Kritharis E.P.,Center for Experimental Surgery |
Kritharis E.P.,National Technical University of Athens |
Giagini A.T.,Center for Experimental Surgery |
Kakisis J.D.,National and Kapodistrian University of Athens |
And 4 more authors.
Biorheology | Year: 2012
Numerous studies have provided evidence of diameter adaptation secondary to flow-overload, but with ambiguous findings vis à vis other morphological parameters and information on the biomechanical aspects of arterial adaptation is rather incomplete. We examined the time course of large-artery biomechanical adaptation elicited by long-term flow-overload in a porcine shunt model between the carotid artery and ipsilateral jugular vein. Post-shunting, the proximal artery flow was doubled and retained so until euthanasia (up to three months post-operatively), without pressure change. This hemodynamic stimulus induced lumen diameter enlargement, accommodated by elastin fragmentation and connective tissue accumulation, as witnessed by optical and confocal microscopy. Heterogeneous mass growth of the adventitia was observed at the expense of the media, associated with declining residual strains and opening angle at three months. The in vitro elastic properties of shunted arteries determined by inflation/extension testing were also modified, with the thickness-pressure curves shifted to larger thicknesses and the diameter-pressure curves shifted to larger diameters at physiologic pressures, resulting in normalization of intramural and shear stresses within fifteen and thirty days, respectively. We infer that the biomechanical adaptation in moderate flow-overload leads to normalization of intimal shear, without, however, restoring compliance and distensibility at mean in vivo pressure to control levels. © 2012 - IOS Press and the authors. All rights reserved. Source
Sokolis D.P.,Center for Experimental Surgery |
Sassani S.,Center for Experimental Surgery |
Sassani S.,National Technical University of Athens |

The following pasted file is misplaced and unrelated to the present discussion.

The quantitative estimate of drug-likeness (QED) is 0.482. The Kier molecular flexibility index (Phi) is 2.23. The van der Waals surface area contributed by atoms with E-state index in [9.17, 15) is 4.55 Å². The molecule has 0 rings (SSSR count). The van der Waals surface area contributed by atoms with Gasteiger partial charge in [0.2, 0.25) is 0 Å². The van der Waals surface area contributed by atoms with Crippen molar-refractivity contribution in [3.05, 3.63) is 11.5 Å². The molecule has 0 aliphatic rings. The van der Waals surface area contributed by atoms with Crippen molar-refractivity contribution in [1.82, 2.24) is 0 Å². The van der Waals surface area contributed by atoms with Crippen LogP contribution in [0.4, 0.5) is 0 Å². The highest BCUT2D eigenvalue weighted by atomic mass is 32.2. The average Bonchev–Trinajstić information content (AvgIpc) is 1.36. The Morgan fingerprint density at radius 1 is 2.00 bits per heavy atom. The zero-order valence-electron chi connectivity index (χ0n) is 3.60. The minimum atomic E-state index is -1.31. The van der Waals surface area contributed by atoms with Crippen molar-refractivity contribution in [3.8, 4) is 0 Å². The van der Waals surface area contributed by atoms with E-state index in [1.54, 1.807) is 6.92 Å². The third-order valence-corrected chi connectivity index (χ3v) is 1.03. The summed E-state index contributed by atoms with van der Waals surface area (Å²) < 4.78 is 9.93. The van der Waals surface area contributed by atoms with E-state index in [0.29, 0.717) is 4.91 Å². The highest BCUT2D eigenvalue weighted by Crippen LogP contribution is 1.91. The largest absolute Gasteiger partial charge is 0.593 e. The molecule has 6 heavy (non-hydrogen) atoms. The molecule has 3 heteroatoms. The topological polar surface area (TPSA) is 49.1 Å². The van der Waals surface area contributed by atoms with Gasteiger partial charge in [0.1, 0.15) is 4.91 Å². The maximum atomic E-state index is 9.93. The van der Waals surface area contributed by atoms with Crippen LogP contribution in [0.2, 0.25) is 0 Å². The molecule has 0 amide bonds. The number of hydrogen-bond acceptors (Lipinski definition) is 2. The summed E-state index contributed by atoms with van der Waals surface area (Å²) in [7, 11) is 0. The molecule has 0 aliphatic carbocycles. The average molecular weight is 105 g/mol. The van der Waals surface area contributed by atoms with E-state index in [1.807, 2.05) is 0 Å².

Kritharis E.P.,Center for Experimental Surgery |
And 2 more authors.
Medical and Biological Engineering and Computing | Year: 2011
The selection of a mathematical descriptor for the passive arterial mechanical behavior has been long debated in the literature and customarily constrained by lack of pertinent data on the underlying microstructure. Our objective was to analyze the response of carotid artery subjected to inflation/extension with phenomenological and microstructure-based candidate strain-energy functions (SEFs), according to species (rabbit vs. pig) and region (proximal vs. distal). Histological variations among segments were examined, aiming to explicitly relate them with the differential material response. The Fung-type model could not capture the biphasic response alone. Combining a neo-Hookean with a two-fiber family term alleviated this restraint, but force data were poorly captured, while consideration of low-stress anisotropy via a quadratic term allowed improved simulation of both pressure and force data. The best fitting was achieved with the quadratic and Fung-type or four-fiber family SEF. The latter simulated more closely than the two-fiber family the high-stress response, being structurally justified for all artery types, whereas the quadratic term was justified for transitional and muscular arteries exhibiting notable elastin anisotropy. Diagonally arranged fibers were associated with pericellular medial collagen, and circumferentially and longitudinally arranged fibers with medial and adventitial collagen bundles, evidenced by the significant correlations of SEF parameters with quantitative histology. © 2011 International Federation for Medical and Biological Engineering. Source